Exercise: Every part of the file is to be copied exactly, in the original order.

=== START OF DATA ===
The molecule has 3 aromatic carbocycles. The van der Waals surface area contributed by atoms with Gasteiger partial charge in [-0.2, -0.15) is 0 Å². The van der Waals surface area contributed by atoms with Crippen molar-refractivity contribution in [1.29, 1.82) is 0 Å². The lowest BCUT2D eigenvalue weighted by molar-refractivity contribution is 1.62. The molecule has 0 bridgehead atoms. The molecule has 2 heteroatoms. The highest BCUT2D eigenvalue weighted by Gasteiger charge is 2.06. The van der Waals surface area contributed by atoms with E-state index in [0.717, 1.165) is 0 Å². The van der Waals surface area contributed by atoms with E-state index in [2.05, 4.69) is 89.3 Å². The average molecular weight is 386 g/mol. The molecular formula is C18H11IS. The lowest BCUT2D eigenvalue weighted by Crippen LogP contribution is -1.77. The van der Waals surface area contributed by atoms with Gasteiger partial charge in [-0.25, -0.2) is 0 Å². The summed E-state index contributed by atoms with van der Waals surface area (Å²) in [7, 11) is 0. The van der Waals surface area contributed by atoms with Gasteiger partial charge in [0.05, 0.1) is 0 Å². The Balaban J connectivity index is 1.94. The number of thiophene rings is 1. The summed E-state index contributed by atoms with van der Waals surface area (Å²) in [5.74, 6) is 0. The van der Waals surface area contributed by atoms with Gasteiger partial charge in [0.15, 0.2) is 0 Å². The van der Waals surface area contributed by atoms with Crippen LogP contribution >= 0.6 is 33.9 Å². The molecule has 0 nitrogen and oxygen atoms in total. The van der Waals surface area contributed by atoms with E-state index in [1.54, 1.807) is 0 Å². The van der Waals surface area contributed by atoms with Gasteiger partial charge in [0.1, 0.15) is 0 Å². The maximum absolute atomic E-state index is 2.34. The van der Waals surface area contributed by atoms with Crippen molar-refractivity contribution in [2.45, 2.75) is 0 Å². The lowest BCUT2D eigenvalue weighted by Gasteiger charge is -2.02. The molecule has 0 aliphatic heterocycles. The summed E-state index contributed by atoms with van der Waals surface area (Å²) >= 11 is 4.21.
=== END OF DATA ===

The molecule has 3 aromatic carbocycles. The van der Waals surface area contributed by atoms with Gasteiger partial charge in [-0.2, -0.15) is 0 Å². The van der Waals surface area contributed by atoms with Crippen molar-refractivity contribution in [1.29, 1.82) is 0 Å². The lowest BCUT2D eigenvalue weighted by molar-refractivity contribution is 1.62. The molecule has 0 bridgehead atoms. The molecule has 2 heteroatoms. The highest BCUT2D eigenvalue weighted by Gasteiger charge is 2.06. The van der Waals surface area contributed by atoms with E-state index in [0.717, 1.165) is 0 Å². The van der Waals surface area contributed by atoms with E-state index in [2.05, 4.69) is 89.3 Å². The average molecular weight is 386 g/mol. The molecular formula is C18H11IS. The lowest BCUT2D eigenvalue weighted by Crippen LogP contribution is -1.77. The van der Waals surface area contributed by atoms with Gasteiger partial charge in [-0.25, -0.2) is 0 Å². The summed E-state index contributed by atoms with van der Waals surface area (Å²) in [7, 11) is 0. The van der Waals surface area contributed by atoms with Gasteiger partial charge in [0.05, 0.1) is 0 Å². The Balaban J connectivity index is 1.94. The number of thiophene rings is 1. The summed E-state index contributed by atoms with van der Waals surface area (Å²) in [5.74, 6) is 0. The van der Waals surface area contributed by atoms with Gasteiger partial charge in [0.15, 0.2) is 0 Å². The van der Waals surface area contributed by atoms with Crippen LogP contribution >= 0.6 is 33.9 Å². The molecule has 0 nitrogen and oxygen atoms in total. The van der Waals surface area contributed by atoms with E-state index in [1.54, 1.807) is 0 Å². The van der Waals surface area contributed by atoms with Gasteiger partial charge in [0.1, 0.15) is 0 Å². The maximum absolute atomic E-state index is 2.34. The van der Waals surface area contributed by atoms with Crippen molar-refractivity contribution in [2.45, 2.75) is 0 Å². The lowest BCUT2D eigenvalue weighted by Gasteiger charge is -2.02. The molecule has 0 aliphatic heterocycles. The summed E-state index contributed by atoms with van der Waals surface area (Å²) >= 11 is 4.21.